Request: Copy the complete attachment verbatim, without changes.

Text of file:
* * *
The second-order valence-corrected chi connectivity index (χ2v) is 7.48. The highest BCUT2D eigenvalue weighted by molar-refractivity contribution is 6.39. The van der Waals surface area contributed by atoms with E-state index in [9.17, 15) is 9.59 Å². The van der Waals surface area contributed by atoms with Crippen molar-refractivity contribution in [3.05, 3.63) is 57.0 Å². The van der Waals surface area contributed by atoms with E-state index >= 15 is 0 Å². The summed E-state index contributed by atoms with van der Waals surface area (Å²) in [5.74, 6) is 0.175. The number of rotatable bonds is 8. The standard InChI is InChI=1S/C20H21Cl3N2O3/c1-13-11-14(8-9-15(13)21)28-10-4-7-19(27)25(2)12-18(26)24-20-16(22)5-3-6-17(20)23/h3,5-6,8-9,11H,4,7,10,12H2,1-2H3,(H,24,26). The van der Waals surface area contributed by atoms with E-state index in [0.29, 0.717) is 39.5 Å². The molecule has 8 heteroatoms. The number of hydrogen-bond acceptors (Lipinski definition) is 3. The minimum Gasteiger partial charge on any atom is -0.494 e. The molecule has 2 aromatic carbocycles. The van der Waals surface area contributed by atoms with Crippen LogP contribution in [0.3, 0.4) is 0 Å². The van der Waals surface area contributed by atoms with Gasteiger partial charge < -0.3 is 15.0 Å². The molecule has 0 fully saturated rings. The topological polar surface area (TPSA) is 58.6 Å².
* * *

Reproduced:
The second-order valence-corrected chi connectivity index (χ2v) is 7.48. The highest BCUT2D eigenvalue weighted by molar-refractivity contribution is 6.39. The van der Waals surface area contributed by atoms with E-state index in [9.17, 15) is 9.59 Å². The van der Waals surface area contributed by atoms with Crippen molar-refractivity contribution in [3.05, 3.63) is 57.0 Å². The van der Waals surface area contributed by atoms with E-state index >= 15 is 0 Å². The summed E-state index contributed by atoms with van der Waals surface area (Å²) in [5.74, 6) is 0.175. The number of rotatable bonds is 8. The standard InChI is InChI=1S/C20H21Cl3N2O3/c1-13-11-14(8-9-15(13)21)28-10-4-7-19(27)25(2)12-18(26)24-20-16(22)5-3-6-17(20)23/h3,5-6,8-9,11H,4,7,10,12H2,1-2H3,(H,24,26). The van der Waals surface area contributed by atoms with E-state index in [0.29, 0.717) is 39.5 Å². The molecule has 8 heteroatoms. The number of hydrogen-bond acceptors (Lipinski definition) is 3. The minimum Gasteiger partial charge on any atom is -0.494 e. The molecule has 2 aromatic carbocycles. The van der Waals surface area contributed by atoms with Crippen LogP contribution in [0.3, 0.4) is 0 Å². The van der Waals surface area contributed by atoms with Gasteiger partial charge < -0.3 is 15.0 Å². The molecule has 0 fully saturated rings. The topological polar surface area (TPSA) is 58.6 Å².